The New World of Cultured Abalone Pearls
Abalone pearls are a rare natural pearl. The mollusk, Haliotis is the mother to these iridescent pearl. But she is unable to clot her wounds and thus it is impossible to implant a nucleus to culture a pearl. She would die of bleeding, as a hemophiliac.
In the recent issue of This Is Pearl, Douglas McLaurin-Moreno wrote about successful efforts to culture the Haliotis mollusk in Chile. With this outstanding breakthrough in the world of pearl culturing, Chilean scientists at the University of Antofagasta have been able to culture bead nucleated abalone pearls in the red abalone Haliotis rufescens.
Chile has historically been a major producer of abalone meat from the large foot of the Haliotis mollusk. About 10 years ago, they began experimenting with culturing mabe pearls. Mabe pearls are cultured on the inside of the shell and are half pearls or blister pearls. The nucleus is not inserted into the body of the abalone so there would be no bleeding and no wound to heal.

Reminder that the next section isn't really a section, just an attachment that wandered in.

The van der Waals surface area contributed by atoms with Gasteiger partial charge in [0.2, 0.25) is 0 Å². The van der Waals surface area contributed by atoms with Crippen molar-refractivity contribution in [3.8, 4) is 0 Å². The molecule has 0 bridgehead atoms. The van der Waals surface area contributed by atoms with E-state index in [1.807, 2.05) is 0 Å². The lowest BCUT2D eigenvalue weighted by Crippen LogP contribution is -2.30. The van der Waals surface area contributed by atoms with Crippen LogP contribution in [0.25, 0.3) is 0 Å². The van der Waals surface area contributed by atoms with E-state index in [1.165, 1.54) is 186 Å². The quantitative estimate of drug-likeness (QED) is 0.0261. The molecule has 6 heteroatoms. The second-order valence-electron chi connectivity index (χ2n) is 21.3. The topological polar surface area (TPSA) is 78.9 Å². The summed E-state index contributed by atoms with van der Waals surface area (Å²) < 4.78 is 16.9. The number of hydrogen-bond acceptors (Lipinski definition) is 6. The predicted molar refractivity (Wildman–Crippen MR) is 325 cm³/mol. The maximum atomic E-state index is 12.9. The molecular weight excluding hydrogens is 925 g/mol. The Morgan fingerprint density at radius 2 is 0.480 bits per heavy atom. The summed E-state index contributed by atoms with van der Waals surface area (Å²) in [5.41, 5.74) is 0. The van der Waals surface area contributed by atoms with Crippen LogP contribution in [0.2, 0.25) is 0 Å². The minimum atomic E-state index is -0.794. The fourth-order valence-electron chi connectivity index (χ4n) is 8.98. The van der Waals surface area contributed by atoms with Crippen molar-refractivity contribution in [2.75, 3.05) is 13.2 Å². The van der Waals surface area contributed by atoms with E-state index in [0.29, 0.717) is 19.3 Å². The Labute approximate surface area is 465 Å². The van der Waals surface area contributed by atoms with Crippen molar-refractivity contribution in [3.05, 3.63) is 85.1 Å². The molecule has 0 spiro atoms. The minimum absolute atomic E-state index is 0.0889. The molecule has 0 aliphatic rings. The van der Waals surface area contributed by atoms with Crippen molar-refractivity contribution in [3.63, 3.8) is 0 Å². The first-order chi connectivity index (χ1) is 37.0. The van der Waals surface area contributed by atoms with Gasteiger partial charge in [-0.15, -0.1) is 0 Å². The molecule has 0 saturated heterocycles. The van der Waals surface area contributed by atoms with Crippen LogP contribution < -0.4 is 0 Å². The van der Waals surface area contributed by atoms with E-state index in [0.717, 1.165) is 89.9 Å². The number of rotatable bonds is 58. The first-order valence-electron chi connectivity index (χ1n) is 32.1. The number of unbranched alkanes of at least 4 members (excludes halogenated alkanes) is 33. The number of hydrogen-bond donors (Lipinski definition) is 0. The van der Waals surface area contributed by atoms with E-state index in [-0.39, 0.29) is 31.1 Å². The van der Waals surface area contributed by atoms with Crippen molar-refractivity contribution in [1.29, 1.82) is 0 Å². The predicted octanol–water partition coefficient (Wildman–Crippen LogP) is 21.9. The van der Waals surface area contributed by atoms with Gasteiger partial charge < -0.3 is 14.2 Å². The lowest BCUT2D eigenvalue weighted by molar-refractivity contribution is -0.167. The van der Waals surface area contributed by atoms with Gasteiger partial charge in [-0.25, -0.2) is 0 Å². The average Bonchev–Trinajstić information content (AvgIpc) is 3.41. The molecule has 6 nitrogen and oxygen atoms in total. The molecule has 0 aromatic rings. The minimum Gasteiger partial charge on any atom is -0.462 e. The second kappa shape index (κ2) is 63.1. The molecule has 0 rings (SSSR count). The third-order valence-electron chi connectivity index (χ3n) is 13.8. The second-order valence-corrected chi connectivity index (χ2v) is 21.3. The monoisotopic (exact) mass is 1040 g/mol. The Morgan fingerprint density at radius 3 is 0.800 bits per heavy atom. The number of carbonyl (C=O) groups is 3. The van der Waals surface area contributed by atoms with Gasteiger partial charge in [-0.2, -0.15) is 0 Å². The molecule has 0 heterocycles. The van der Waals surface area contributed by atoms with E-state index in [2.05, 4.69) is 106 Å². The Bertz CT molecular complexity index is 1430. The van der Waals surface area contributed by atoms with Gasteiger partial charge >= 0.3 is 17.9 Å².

Dr. Valencia of the Antofagasta program has been able to successfully culture roundish abalone pearls through a delicate surgical procedure. These pearls have all the desirable characteristics of the lustrous blue green color with lavender overtones and some dark spots of protein.
Amazingly, Dr. Valencia's abalone death rate is only 1% with 35% rejection of the nucleus. This is comparable to other pearl nucleation numbers.
This development of culturing abalone pearl will have new design impacts on the world of one of a kind pearl jewelry. Look for it soon.